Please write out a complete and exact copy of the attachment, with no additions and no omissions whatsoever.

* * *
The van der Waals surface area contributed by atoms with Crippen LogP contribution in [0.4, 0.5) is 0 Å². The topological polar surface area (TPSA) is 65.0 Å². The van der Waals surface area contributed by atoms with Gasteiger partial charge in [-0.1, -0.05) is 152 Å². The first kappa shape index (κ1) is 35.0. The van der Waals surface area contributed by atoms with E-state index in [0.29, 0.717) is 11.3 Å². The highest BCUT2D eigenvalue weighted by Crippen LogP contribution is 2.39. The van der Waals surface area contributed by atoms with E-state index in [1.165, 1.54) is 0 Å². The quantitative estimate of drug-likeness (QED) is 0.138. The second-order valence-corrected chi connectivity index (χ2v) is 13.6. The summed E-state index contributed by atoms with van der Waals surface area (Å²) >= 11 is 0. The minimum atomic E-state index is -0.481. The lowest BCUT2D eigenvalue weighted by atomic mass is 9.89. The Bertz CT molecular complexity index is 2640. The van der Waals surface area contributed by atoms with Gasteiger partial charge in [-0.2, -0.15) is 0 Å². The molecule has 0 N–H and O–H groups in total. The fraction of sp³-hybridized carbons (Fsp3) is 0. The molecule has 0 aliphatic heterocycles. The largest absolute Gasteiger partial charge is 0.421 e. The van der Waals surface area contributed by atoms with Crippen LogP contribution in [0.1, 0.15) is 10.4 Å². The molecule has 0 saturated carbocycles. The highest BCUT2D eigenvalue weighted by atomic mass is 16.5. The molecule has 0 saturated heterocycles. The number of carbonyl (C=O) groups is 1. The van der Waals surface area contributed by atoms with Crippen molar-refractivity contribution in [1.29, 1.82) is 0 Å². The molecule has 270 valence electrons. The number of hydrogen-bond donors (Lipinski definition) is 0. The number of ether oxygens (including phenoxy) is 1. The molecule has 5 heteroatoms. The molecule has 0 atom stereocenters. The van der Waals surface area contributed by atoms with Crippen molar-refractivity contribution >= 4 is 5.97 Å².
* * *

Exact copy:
The van der Waals surface area contributed by atoms with Crippen LogP contribution in [0.4, 0.5) is 0 Å². The topological polar surface area (TPSA) is 65.0 Å². The van der Waals surface area contributed by atoms with Gasteiger partial charge in [-0.1, -0.05) is 152 Å². The first kappa shape index (κ1) is 35.0. The van der Waals surface area contributed by atoms with E-state index in [0.29, 0.717) is 11.3 Å². The highest BCUT2D eigenvalue weighted by Crippen LogP contribution is 2.39. The van der Waals surface area contributed by atoms with E-state index in [1.165, 1.54) is 0 Å². The quantitative estimate of drug-likeness (QED) is 0.138. The second-order valence-corrected chi connectivity index (χ2v) is 13.6. The summed E-state index contributed by atoms with van der Waals surface area (Å²) >= 11 is 0. The minimum atomic E-state index is -0.481. The lowest BCUT2D eigenvalue weighted by atomic mass is 9.89. The Bertz CT molecular complexity index is 2640. The van der Waals surface area contributed by atoms with Gasteiger partial charge in [-0.2, -0.15) is 0 Å². The molecule has 0 N–H and O–H groups in total. The fraction of sp³-hybridized carbons (Fsp3) is 0. The molecule has 0 aliphatic heterocycles. The largest absolute Gasteiger partial charge is 0.421 e. The van der Waals surface area contributed by atoms with Crippen LogP contribution in [0.1, 0.15) is 10.4 Å². The molecule has 0 saturated carbocycles. The highest BCUT2D eigenvalue weighted by atomic mass is 16.5. The molecule has 0 saturated heterocycles. The number of carbonyl (C=O) groups is 1. The van der Waals surface area contributed by atoms with Crippen molar-refractivity contribution in [1.29, 1.82) is 0 Å². The molecule has 270 valence electrons. The number of hydrogen-bond donors (Lipinski definition) is 0. The number of ether oxygens (including phenoxy) is 1. The molecule has 5 heteroatoms. The molecule has 0 atom stereocenters. The van der Waals surface area contributed by atoms with Crippen molar-refractivity contribution >= 4 is 5.97 Å².